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  1. Member
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    Hello everybody,

    I am converting my dad's DVD's to a digital form.

    The DVD is MPEG-2 @ 9048kpbs, but I do not know the codec and want it converted to a digital form on my PC.

    Original: DVD MPEG-2 9048kbps, codec uknown (H262?)

    Possible output 1) .MKV H264 at 9048kbps
    Possible output 2) .MKV H262 at 9048kpbs

    so at both cases I still use the same bitrate, since file size reduction is not my target: I want the conversation to be as close as possible to the DVD original quality. In other words, which codec H262 or H264 will give me the most original quality?
    Last edited by MwBakker; 9th Feb 2020 at 07:25.
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  2. DVD is already digital. You can quickly remux with no loss of quality with MakeMKV or any of a number of other tools.
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    I can't because I am also editing the DVD to cut out blue fragments or crop the visual image during conversion (Movavi combines both processes)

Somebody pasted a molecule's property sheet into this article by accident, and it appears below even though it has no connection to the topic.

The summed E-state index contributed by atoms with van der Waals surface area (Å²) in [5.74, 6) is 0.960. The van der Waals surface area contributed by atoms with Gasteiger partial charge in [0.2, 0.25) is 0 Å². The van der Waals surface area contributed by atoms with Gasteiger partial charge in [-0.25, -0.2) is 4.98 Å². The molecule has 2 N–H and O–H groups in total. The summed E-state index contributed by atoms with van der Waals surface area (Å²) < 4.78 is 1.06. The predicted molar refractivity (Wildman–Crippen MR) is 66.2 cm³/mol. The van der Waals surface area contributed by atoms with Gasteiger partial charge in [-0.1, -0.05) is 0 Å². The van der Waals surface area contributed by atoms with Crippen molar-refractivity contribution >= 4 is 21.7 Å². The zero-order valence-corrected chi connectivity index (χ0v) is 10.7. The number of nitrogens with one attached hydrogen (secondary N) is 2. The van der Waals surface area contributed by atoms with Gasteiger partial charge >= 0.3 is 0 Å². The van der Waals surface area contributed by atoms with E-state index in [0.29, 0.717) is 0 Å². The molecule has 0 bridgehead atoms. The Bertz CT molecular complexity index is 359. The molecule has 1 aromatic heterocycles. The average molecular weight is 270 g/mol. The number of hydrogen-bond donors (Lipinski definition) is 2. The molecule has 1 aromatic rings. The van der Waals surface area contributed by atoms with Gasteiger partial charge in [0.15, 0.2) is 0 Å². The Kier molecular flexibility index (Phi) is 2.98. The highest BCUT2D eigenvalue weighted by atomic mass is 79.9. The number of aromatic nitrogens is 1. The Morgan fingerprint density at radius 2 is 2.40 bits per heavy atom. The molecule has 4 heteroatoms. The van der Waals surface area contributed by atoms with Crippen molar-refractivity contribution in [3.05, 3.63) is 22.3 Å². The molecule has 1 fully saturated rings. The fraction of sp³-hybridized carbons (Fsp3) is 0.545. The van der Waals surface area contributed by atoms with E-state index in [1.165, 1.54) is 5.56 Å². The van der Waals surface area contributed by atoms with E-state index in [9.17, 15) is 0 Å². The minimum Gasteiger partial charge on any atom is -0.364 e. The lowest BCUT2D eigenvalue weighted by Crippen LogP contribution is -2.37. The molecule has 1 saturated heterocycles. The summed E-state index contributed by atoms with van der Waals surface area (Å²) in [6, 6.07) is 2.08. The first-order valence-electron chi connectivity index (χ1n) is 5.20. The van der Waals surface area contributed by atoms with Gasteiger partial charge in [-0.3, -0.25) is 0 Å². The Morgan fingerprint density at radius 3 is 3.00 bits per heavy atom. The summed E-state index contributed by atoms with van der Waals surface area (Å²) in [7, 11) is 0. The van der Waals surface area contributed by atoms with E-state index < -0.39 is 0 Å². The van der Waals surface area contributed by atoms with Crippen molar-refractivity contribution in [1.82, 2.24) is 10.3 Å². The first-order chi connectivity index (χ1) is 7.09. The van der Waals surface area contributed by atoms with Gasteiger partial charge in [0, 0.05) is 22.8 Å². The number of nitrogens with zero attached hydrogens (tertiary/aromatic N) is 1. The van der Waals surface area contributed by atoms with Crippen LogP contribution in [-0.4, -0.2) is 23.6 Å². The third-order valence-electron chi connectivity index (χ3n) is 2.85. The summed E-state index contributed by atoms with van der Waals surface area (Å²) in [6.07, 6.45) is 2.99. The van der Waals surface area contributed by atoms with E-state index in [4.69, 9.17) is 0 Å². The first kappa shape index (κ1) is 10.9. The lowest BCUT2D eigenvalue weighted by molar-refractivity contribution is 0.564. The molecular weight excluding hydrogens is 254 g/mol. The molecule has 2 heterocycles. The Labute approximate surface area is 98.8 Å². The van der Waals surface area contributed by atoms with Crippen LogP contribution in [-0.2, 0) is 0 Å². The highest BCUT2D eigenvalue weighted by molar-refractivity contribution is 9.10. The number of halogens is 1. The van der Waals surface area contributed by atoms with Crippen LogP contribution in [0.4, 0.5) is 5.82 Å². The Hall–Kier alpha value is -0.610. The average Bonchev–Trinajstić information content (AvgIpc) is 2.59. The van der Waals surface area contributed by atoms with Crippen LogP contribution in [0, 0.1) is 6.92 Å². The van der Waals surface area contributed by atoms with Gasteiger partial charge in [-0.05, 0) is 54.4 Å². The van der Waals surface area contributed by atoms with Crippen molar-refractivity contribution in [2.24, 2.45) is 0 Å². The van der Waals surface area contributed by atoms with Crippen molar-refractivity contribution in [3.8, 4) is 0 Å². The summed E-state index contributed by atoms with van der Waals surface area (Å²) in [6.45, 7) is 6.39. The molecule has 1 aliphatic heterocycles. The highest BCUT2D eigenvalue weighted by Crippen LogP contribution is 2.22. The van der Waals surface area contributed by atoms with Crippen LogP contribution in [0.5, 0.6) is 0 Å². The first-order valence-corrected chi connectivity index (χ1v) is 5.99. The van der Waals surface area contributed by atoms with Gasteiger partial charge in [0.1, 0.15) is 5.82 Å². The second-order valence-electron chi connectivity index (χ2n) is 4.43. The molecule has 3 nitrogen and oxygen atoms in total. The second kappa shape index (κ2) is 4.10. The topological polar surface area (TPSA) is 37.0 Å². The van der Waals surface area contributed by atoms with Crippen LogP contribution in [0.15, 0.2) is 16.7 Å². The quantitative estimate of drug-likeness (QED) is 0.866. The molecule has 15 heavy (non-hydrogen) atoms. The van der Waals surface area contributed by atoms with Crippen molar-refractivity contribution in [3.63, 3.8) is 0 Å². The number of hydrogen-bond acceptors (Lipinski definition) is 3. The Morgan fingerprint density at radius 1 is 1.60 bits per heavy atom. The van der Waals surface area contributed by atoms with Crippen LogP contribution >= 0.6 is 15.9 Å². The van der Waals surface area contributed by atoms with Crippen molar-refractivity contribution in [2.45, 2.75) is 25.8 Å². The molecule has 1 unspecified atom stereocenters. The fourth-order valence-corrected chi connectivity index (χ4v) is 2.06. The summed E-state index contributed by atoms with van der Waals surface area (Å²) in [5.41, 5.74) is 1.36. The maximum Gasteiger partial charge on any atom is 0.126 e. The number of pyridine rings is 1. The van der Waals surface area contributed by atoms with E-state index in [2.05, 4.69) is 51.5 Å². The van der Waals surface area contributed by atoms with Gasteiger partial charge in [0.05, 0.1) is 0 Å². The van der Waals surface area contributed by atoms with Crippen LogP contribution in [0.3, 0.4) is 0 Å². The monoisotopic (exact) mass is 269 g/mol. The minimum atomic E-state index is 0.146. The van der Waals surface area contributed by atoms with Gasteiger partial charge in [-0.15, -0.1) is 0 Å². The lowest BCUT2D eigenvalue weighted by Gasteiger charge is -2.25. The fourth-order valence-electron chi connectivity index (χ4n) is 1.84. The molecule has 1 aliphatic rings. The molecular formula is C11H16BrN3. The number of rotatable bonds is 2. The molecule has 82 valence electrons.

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  4. Member Krispy Kritter's Avatar
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    So then these are not commercial discs?

    In any case, which codec you use will largely depend on how the files will be played (ie: which codecs are supported).

    And you won't need the same bitrate for a newer codec as was used with mpeg2.
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  5. h.264 will give you better quality than h.262 at the same bitrate. Though 9000 kps is a waste of bitrate for an h.264 encoded DVD source.
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    I'll clarify what I mean.

    The DVD is .VOB with MPEG-2 codec

    - .H264 codec is known to present the same visual quality of .H262 at lesser bitrate.

    So what if I convert to H264 at same 9048kbps? Will this reduce the quality loss any conversion/editing will have?

    Or would conversion at 9048kbps at H262 reduce quality loss at most since this is the original codec coming from the DVD?
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    Originally Posted by jagabo View Post